We got knife blocks with built in sharpeners, they work fine. Every time I pull a knife out I run it through the sharpener a couple times.
This is similar to what we have:
The black rectangular bit on the right side is the sharpener. Or you could just get a simple sharpener and mount it on or near your existing knife block. The point is to have it handy every time you use the knife. It's easier to keep a knife sharp than it is to sharpen a dull knife.
If you always keep it sharp, you don't need anything special. Any of the common sharpeners that have two stones mounted at the right angle, and you just pull the knife through it, will work fine.
My opinions are barely worth the paper they are written on here, but hopefully they can spark some new ideas, or at least a different train of thought
I normally use the sharpener that came with the set. I do have a set of serious stones that I sit down with once or twice a year and go over e er knife with. I do have a grinding wheel that I use very rarely if a knife is exceptionally dull.
"Good decisions come from experience. Experience comes from bad decisions." ... Mark Twain
Danny Matteo wrote:Hi,
What are the sharpeners that you use in your kitchen? And how to choose them wisely? I mean, what are the criteria that you consider while choosing it?
The first criteria is whether I'll lose a thumb or finger in the process!
Have two butchers steels that get used infrequently ever since I got the gizmo below - three slots the knife is drawn through: 1st one roughly shapes the blade, 2nd slot gives it a course sharpen, 3rd slot makes it bloody sharp.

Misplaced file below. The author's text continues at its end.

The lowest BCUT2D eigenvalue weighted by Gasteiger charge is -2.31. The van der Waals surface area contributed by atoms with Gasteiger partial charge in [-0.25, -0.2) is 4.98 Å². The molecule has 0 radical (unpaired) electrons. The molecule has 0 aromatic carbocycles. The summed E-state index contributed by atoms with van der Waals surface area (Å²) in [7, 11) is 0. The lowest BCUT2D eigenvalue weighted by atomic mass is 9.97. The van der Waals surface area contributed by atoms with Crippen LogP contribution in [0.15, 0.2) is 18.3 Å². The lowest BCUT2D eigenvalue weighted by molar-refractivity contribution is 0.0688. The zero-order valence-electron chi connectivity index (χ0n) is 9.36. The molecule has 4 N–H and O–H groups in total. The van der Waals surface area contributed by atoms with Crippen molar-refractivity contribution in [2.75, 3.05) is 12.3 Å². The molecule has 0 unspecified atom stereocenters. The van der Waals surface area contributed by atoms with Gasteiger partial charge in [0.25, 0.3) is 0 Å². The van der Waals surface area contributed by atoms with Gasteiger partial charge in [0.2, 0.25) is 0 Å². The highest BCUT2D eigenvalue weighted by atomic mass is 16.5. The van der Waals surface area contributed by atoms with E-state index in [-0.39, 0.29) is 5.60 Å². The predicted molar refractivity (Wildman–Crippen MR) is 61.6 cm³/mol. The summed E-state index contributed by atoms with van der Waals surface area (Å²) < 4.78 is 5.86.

However, I inherited from my parents an old steel cleaver and a homemade knife blade made from an industrial hacksaw - as in navy ship building to cut thick sheet metal. So, in those instances I simply and effectively (and CAREFULLY) use an angle grinder.
'Every time I learn something new, it pushes some old stuff out of my brain.'
The one you use and that will be there whenever you want it.
Four or five swipes on a finishing steel gives me an edge on old knives that goes through tomato skins without any pressure at all. That's the test. Works as long as your brother in law hasn't tried to "sharpen" the knife. In that horrid event, it's diamond stones or worst to worst, the bastard file.
Steels can live in the drawer with all the other victims of ongoing kitchen abuse and not be bothered by a little dirt and grime and close contact. Always there for you and it takes about 30 seconds to fix an edge. Find them at garage sales for $1 or so.
In the kitchens I frequent... The first job of a tool is to survive and be there for you in usable condition.